Hundreds of foreign nationals were also waiting at the Rafah border crossing in Gaza on Wednesday morning, hoping to enter Egypt, after a deal was reportedly brokered to bring them out.
The injured Palestinians are the first non-hostages allowed out of the enclave since Israel’s latest war with Hamas began three weeks ago.
Their exit follows a deal brokered by Qatar between Israel, Hamas and Egypt, in coordination with the US, that would allow for the release of foreign nationals and critically injured civilians from Gaza, according to sources familiar with the talks.
The agreement is separate from any hostage negotiations, the source added.
A Western official confirmed that Americans were not expected to be among the first batch exiting Wednesday. It was unclear exactly what day they would be allowed to leave, according to the official.
Footage from the scene showed a throng of ambulances at the Gaza side of the crossing, while images showed families waiting at the border with suitcases.
No timeline has been set on when they will begin moving, but British Foreign Secretary James Cleverly said Wednesday that “the Rafah crossing is likely to open today for a first group of foreign nationals.”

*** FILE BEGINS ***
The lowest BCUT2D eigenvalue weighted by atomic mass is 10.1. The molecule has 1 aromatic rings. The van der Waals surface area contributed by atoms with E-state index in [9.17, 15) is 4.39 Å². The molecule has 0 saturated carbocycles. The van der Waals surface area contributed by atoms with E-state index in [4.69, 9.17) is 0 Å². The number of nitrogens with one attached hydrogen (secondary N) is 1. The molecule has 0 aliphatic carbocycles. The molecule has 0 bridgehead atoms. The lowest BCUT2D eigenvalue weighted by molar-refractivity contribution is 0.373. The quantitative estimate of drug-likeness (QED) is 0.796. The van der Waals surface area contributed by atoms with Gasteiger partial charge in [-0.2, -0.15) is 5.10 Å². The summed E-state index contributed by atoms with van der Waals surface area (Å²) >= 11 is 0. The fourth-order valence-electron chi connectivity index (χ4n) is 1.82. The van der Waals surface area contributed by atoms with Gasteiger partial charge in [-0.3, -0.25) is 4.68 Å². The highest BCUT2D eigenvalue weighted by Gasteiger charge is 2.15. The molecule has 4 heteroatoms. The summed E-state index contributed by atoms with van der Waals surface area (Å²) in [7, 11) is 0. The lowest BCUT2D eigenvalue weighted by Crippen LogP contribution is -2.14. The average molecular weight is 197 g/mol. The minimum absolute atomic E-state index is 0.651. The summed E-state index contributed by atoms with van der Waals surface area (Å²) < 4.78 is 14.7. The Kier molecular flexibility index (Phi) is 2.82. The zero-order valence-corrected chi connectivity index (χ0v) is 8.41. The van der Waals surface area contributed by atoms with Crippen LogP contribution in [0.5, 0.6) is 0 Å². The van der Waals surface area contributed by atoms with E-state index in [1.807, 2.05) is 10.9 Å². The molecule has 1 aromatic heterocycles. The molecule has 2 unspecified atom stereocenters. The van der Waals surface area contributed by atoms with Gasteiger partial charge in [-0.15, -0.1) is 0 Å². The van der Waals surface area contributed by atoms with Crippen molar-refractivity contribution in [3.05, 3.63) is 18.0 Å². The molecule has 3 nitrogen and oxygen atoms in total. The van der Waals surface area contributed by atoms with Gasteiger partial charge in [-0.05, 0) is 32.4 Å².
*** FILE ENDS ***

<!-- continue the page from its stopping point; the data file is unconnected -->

In a post on social media, Cleverly said that “UK teams are ready to assist British nationals as soon as they are able to leave.”
More than two million people, half of them children, have been stranded inside the war-torn strip since Hamas’ deadly October 7 terror attack prompted Israel to close its borders with Gaza and launch an aerial campaign targeting the militant group that controls the enclave.
Among those stranded are hundreds of foreign and dual nationals.
The Israel Defense Forces (IDF) expanded its ground operations in Gaza on Friday, making the situation for civilians and foreign nationals who remain trapped in Gaza even more dangerous amid a marked increase in bombardments and fighting.
Negotiators have been working for weeks to evacuate foreign nationals out of Gaza, and allay Egypt’s concerns about refugees entering the country through the Rafah crossing in southwestern Gaza.
Located in Egypt’s north Sinai, the Rafah crossing is the sole border crossing between Gaza and Egypt. It falls along an 8-mile (12.8-kilometer) fence that separates Gaza from the Sinai desert.
With both border crossings between Gaza and Israel shut since Hamas’ deadly October 7 terror attacks, Rafah is the territory’s only entry point to the outside world.
But the crossing has been closed except for a few occasions when it opened to allow a limited amount of aid into Gaza.
This is a developing story and is being updated.